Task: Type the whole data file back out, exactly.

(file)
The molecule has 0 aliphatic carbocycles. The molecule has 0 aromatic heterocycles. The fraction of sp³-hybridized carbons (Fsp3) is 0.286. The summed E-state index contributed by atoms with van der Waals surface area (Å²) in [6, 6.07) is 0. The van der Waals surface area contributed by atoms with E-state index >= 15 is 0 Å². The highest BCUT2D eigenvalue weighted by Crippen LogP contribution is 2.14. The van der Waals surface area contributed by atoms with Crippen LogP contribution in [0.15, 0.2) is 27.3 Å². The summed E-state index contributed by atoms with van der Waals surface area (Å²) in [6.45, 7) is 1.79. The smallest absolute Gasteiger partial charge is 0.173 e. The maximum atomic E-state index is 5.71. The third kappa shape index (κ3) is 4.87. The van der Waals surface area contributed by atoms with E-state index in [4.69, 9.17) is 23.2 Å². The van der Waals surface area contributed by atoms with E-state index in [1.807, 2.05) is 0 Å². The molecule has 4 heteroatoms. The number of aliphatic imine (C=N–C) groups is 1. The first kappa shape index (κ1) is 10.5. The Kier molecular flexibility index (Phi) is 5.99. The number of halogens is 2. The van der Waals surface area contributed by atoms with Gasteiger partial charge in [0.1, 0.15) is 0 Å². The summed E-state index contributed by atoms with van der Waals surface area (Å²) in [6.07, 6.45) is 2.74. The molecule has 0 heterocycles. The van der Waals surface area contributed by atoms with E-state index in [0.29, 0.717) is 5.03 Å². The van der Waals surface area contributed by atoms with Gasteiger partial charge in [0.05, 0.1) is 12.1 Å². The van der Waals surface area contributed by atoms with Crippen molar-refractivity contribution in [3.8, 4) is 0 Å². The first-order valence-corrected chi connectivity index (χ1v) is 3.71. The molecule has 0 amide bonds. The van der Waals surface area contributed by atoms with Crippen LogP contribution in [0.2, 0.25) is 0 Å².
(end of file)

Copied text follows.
The molecule has 0 aliphatic carbocycles. The molecule has 0 aromatic heterocycles. The fraction of sp³-hybridized carbons (Fsp3) is 0.286. The summed E-state index contributed by atoms with van der Waals surface area (Å²) in [6, 6.07) is 0. The van der Waals surface area contributed by atoms with E-state index >= 15 is 0 Å². The highest BCUT2D eigenvalue weighted by Crippen LogP contribution is 2.14. The van der Waals surface area contributed by atoms with Crippen LogP contribution in [0.15, 0.2) is 27.3 Å². The summed E-state index contributed by atoms with van der Waals surface area (Å²) in [6.45, 7) is 1.79. The smallest absolute Gasteiger partial charge is 0.173 e. The maximum atomic E-state index is 5.71. The third kappa shape index (κ3) is 4.87. The van der Waals surface area contributed by atoms with E-state index in [4.69, 9.17) is 23.2 Å². The van der Waals surface area contributed by atoms with E-state index in [1.807, 2.05) is 0 Å². The molecule has 4 heteroatoms. The number of aliphatic imine (C=N–C) groups is 1. The first kappa shape index (κ1) is 10.5. The Kier molecular flexibility index (Phi) is 5.99. The number of halogens is 2. The van der Waals surface area contributed by atoms with Gasteiger partial charge in [0.1, 0.15) is 0 Å². The summed E-state index contributed by atoms with van der Waals surface area (Å²) in [6.07, 6.45) is 2.74. The molecule has 0 heterocycles. The van der Waals surface area contributed by atoms with E-state index in [0.29, 0.717) is 5.03 Å². The van der Waals surface area contributed by atoms with Gasteiger partial charge in [0.05, 0.1) is 12.1 Å². The van der Waals surface area contributed by atoms with Crippen molar-refractivity contribution in [3.8, 4) is 0 Å². The first-order valence-corrected chi connectivity index (χ1v) is 3.71. The molecule has 0 amide bonds. The van der Waals surface area contributed by atoms with Crippen LogP contribution in [0.2, 0.25) is 0 Å².